Experience First Pictures Second
When we are sightseeing or being tourists we often reach for our phones to take pictures right away. Why though? To relive that moment – the one you weren’t even present for in the first place? Aren’t you there to experience the sights and take it in?
There are already millions of photos of the location online. You could just go to Google Images and search for the photo and be content on your couch. Stop and experience the sight and then, if you want, take pictures.
What’s a photo worth? How many “likes” on social media do you need to justify missing the moment? Are you living that moment for yourself or for others?
Take pictures after you’ve had time to truly experience your surroundings. When you look back at the moments on your camera you’ll have a different appreciation to the photo. You’ll see the photo in a different light and meaning.
Create memories that are attached to the quality photos. When you look back at the photos you’ll be saying “remember when Johnny did ____” or “That was so funny when ___ happened” even “Let’s go back because it was so beautiful!”
You’ll remember standing there looking at the Eiffel Tower or Grand Canyon. You’ll remember the freedom you felt at that moment. You’ll remember the reason why you love to travel.
Take a second and think back to how often you actually go back through your photos. When you do, there are some that you just scroll past because they didn’t turn out the way you thought. Take quality photos instead of quantity.
Isn’t the reasons for vacations and traveling to experience things? Or are you looking for the “instagram” worthy photo to showoff to all your friends?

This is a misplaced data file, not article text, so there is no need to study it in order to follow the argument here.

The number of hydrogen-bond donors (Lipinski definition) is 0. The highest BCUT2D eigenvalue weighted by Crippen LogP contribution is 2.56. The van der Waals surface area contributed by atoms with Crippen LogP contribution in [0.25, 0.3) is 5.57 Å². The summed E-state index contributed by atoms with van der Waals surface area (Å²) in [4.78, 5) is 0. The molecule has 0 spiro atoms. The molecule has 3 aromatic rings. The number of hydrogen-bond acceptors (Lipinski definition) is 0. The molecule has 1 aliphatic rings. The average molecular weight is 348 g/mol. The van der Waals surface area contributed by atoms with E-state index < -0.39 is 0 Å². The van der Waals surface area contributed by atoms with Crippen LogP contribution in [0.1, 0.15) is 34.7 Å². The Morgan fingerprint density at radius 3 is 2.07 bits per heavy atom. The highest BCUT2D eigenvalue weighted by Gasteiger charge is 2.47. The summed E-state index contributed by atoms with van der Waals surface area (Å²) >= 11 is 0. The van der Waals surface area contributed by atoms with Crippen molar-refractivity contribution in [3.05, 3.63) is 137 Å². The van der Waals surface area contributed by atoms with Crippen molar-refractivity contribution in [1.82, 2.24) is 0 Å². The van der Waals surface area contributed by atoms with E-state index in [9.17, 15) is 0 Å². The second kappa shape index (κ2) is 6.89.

“Leave No Trace” is a new social media guidance on leaving the place better than when you found it. This also means not ‘geotagging’ your location so others won’t flock to that area just to get a “like.”
“Would this place be as impacted as it is now had it not been for Instagram, Facebook, Twitter, Snapchat or Pinterest?”
I saw this question posed recently and it made me stop and think about the impacts we are doing to these beautiful sites. Every time we put a location on where we took the photo we are saying to everyone “look at where I traveled to!” We are also saying to others “go here and check it out!”
Don’t get us wrong. We aren’t saying don’t take any photos at all. We are saying live in the moment first. Experience the travel for what it is so you can create memories that last a lifetime.
What do you have to lose by experiencing the moment first? A few Instagram worthy photos?
Here’s a thought experiment for you. Think back to the 90’s for a second. How many photos did you take on a Kodak and you still look at today? Remember when there was a set amount of photos you could take on your disposable camera? You had to use those photos wisely otherwise you’d run out. Why not take that same mindset and apply it to your travel? Give yourself a limit of 20 photos, 50 photos, whatever you feel is comfortable to challenge yourself to take quality photos.
Setting up for pictures can take away from the experience of travel. Having people pose awkwardly in front of a building, statue, or whatever object to saying “look at us! We’ve been here!” is just a ridiculous concept to me. I think maybe one photo is plenty but after how many does your family photo change?
Instead of taking that posed family photo, take candid photos. Rotate the camera between families members or friends and take photos of living in that moment. You’ll have more memories of the trips rather than a posed photo in front of a statue.
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